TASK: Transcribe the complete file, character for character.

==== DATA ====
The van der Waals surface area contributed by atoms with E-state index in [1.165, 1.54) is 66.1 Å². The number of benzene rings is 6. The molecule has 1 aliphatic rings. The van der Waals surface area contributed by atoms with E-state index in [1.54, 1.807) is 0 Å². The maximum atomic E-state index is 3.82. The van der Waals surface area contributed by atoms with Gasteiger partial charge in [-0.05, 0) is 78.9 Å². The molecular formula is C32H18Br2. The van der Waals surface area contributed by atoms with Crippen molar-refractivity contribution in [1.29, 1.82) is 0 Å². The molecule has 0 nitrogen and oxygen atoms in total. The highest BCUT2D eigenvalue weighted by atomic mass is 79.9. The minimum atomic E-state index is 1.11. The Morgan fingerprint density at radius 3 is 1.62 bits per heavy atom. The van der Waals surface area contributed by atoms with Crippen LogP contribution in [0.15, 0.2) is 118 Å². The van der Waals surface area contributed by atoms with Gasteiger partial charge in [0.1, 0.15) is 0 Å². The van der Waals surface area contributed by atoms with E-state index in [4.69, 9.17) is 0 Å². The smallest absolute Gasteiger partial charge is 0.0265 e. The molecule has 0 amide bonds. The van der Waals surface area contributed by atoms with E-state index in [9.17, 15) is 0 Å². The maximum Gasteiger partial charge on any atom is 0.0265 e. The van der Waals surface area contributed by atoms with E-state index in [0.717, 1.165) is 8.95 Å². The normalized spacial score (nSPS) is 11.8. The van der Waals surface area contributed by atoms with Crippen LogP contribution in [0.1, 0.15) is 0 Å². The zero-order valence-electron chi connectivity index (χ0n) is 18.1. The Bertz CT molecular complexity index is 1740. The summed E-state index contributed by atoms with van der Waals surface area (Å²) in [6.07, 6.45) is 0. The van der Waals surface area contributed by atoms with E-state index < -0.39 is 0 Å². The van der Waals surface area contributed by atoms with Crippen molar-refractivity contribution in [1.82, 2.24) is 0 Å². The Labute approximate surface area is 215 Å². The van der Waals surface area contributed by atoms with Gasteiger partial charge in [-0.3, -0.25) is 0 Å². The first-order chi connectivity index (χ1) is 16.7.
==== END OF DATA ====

The van der Waals surface area contributed by atoms with E-state index in [1.165, 1.54) is 66.1 Å². The number of benzene rings is 6. The molecule has 1 aliphatic rings. The van der Waals surface area contributed by atoms with E-state index in [1.54, 1.807) is 0 Å². The maximum atomic E-state index is 3.82. The van der Waals surface area contributed by atoms with Gasteiger partial charge in [-0.05, 0) is 78.9 Å². The molecular formula is C32H18Br2. The van der Waals surface area contributed by atoms with Crippen molar-refractivity contribution in [1.29, 1.82) is 0 Å². The molecule has 0 nitrogen and oxygen atoms in total. The highest BCUT2D eigenvalue weighted by atomic mass is 79.9. The minimum atomic E-state index is 1.11. The Morgan fingerprint density at radius 3 is 1.62 bits per heavy atom. The van der Waals surface area contributed by atoms with Crippen LogP contribution in [0.15, 0.2) is 118 Å². The van der Waals surface area contributed by atoms with Gasteiger partial charge in [0.1, 0.15) is 0 Å². The van der Waals surface area contributed by atoms with E-state index in [4.69, 9.17) is 0 Å². The smallest absolute Gasteiger partial charge is 0.0265 e. The molecule has 0 amide bonds. The van der Waals surface area contributed by atoms with E-state index in [9.17, 15) is 0 Å². The maximum Gasteiger partial charge on any atom is 0.0265 e. The van der Waals surface area contributed by atoms with E-state index in [0.717, 1.165) is 8.95 Å². The normalized spacial score (nSPS) is 11.8. The van der Waals surface area contributed by atoms with Crippen LogP contribution in [0.1, 0.15) is 0 Å². The zero-order valence-electron chi connectivity index (χ0n) is 18.1. The Bertz CT molecular complexity index is 1740. The summed E-state index contributed by atoms with van der Waals surface area (Å²) in [6.07, 6.45) is 0. The van der Waals surface area contributed by atoms with E-state index < -0.39 is 0 Å². The van der Waals surface area contributed by atoms with Crippen molar-refractivity contribution in [1.82, 2.24) is 0 Å². The Labute approximate surface area is 215 Å². The van der Waals surface area contributed by atoms with Gasteiger partial charge in [-0.3, -0.25) is 0 Å². The first-order chi connectivity index (χ1) is 16.7.